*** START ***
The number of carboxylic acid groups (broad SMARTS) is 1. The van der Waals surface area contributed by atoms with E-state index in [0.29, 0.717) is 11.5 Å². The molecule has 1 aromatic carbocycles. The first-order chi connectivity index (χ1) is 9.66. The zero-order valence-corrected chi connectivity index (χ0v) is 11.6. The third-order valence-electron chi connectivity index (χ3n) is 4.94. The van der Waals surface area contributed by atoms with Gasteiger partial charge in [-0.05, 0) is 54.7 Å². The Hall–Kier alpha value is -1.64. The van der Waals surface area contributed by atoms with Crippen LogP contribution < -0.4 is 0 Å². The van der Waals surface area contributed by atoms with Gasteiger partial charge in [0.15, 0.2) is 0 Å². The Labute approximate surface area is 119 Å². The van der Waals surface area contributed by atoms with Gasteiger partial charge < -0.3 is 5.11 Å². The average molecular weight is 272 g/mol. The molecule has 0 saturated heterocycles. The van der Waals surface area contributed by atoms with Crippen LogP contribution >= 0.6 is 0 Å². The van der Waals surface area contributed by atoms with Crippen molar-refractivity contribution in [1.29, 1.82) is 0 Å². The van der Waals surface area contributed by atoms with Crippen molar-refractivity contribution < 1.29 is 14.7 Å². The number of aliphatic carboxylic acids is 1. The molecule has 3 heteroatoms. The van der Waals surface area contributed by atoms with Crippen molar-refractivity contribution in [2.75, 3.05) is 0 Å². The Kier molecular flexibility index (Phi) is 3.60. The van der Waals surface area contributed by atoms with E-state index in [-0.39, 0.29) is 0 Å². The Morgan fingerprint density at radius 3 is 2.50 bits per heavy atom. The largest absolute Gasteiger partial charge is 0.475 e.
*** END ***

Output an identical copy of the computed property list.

The number of carboxylic acid groups (broad SMARTS) is 1. The van der Waals surface area contributed by atoms with E-state index in [0.29, 0.717) is 11.5 Å². The molecule has 1 aromatic carbocycles. The first-order chi connectivity index (χ1) is 9.66. The zero-order valence-corrected chi connectivity index (χ0v) is 11.6. The third-order valence-electron chi connectivity index (χ3n) is 4.94. The van der Waals surface area contributed by atoms with Gasteiger partial charge in [-0.05, 0) is 54.7 Å². The Hall–Kier alpha value is -1.64. The van der Waals surface area contributed by atoms with Crippen LogP contribution < -0.4 is 0 Å². The van der Waals surface area contributed by atoms with Gasteiger partial charge in [0.15, 0.2) is 0 Å². The Labute approximate surface area is 119 Å². The van der Waals surface area contributed by atoms with Gasteiger partial charge < -0.3 is 5.11 Å². The average molecular weight is 272 g/mol. The molecule has 0 saturated heterocycles. The van der Waals surface area contributed by atoms with Crippen LogP contribution >= 0.6 is 0 Å². The van der Waals surface area contributed by atoms with Crippen molar-refractivity contribution in [1.29, 1.82) is 0 Å². The van der Waals surface area contributed by atoms with Crippen molar-refractivity contribution < 1.29 is 14.7 Å². The number of aliphatic carboxylic acids is 1. The molecule has 3 heteroatoms. The van der Waals surface area contributed by atoms with Crippen molar-refractivity contribution in [2.75, 3.05) is 0 Å². The Kier molecular flexibility index (Phi) is 3.60. The van der Waals surface area contributed by atoms with E-state index in [-0.39, 0.29) is 0 Å². The Morgan fingerprint density at radius 3 is 2.50 bits per heavy atom. The largest absolute Gasteiger partial charge is 0.475 e.